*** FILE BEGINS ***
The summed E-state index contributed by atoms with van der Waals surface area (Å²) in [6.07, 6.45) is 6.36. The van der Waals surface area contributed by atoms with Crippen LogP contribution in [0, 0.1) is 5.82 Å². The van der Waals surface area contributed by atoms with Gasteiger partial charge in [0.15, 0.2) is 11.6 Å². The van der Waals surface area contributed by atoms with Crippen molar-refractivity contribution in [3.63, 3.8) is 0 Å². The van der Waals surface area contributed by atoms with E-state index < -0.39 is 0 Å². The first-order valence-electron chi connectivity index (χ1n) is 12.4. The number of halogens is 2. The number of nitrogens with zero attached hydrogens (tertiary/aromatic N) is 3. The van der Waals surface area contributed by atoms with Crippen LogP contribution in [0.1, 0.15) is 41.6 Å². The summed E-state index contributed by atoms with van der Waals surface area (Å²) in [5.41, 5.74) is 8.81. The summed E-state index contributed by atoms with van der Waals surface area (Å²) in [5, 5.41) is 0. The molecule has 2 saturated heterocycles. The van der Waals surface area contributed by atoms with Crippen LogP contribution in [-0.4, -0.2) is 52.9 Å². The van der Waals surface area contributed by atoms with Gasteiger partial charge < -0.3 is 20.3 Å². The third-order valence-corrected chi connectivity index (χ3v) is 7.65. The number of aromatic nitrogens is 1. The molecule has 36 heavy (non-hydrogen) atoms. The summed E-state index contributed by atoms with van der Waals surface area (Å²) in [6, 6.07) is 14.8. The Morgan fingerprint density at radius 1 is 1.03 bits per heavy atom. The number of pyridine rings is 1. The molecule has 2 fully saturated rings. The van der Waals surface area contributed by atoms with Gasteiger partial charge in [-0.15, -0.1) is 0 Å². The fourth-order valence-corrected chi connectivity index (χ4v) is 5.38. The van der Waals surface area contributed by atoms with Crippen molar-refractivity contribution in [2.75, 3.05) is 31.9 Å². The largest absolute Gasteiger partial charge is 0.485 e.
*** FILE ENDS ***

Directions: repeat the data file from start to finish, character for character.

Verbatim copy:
The summed E-state index contributed by atoms with van der Waals surface area (Å²) in [6.07, 6.45) is 6.36. The van der Waals surface area contributed by atoms with Crippen LogP contribution in [0, 0.1) is 5.82 Å². The van der Waals surface area contributed by atoms with Gasteiger partial charge in [0.15, 0.2) is 11.6 Å². The van der Waals surface area contributed by atoms with Crippen molar-refractivity contribution in [3.63, 3.8) is 0 Å². The van der Waals surface area contributed by atoms with E-state index < -0.39 is 0 Å². The first-order valence-electron chi connectivity index (χ1n) is 12.4. The number of halogens is 2. The number of nitrogens with zero attached hydrogens (tertiary/aromatic N) is 3. The van der Waals surface area contributed by atoms with Crippen LogP contribution in [0.1, 0.15) is 41.6 Å². The summed E-state index contributed by atoms with van der Waals surface area (Å²) in [5.41, 5.74) is 8.81. The summed E-state index contributed by atoms with van der Waals surface area (Å²) in [5, 5.41) is 0. The molecule has 2 saturated heterocycles. The van der Waals surface area contributed by atoms with Crippen LogP contribution in [-0.4, -0.2) is 52.9 Å². The van der Waals surface area contributed by atoms with Gasteiger partial charge < -0.3 is 20.3 Å². The third-order valence-corrected chi connectivity index (χ3v) is 7.65. The number of aromatic nitrogens is 1. The molecule has 36 heavy (non-hydrogen) atoms. The summed E-state index contributed by atoms with van der Waals surface area (Å²) in [6, 6.07) is 14.8. The Morgan fingerprint density at radius 1 is 1.03 bits per heavy atom. The number of pyridine rings is 1. The molecule has 2 fully saturated rings. The van der Waals surface area contributed by atoms with Gasteiger partial charge in [-0.15, -0.1) is 0 Å². The fourth-order valence-corrected chi connectivity index (χ4v) is 5.38. The van der Waals surface area contributed by atoms with Crippen molar-refractivity contribution in [2.75, 3.05) is 31.9 Å². The largest absolute Gasteiger partial charge is 0.485 e.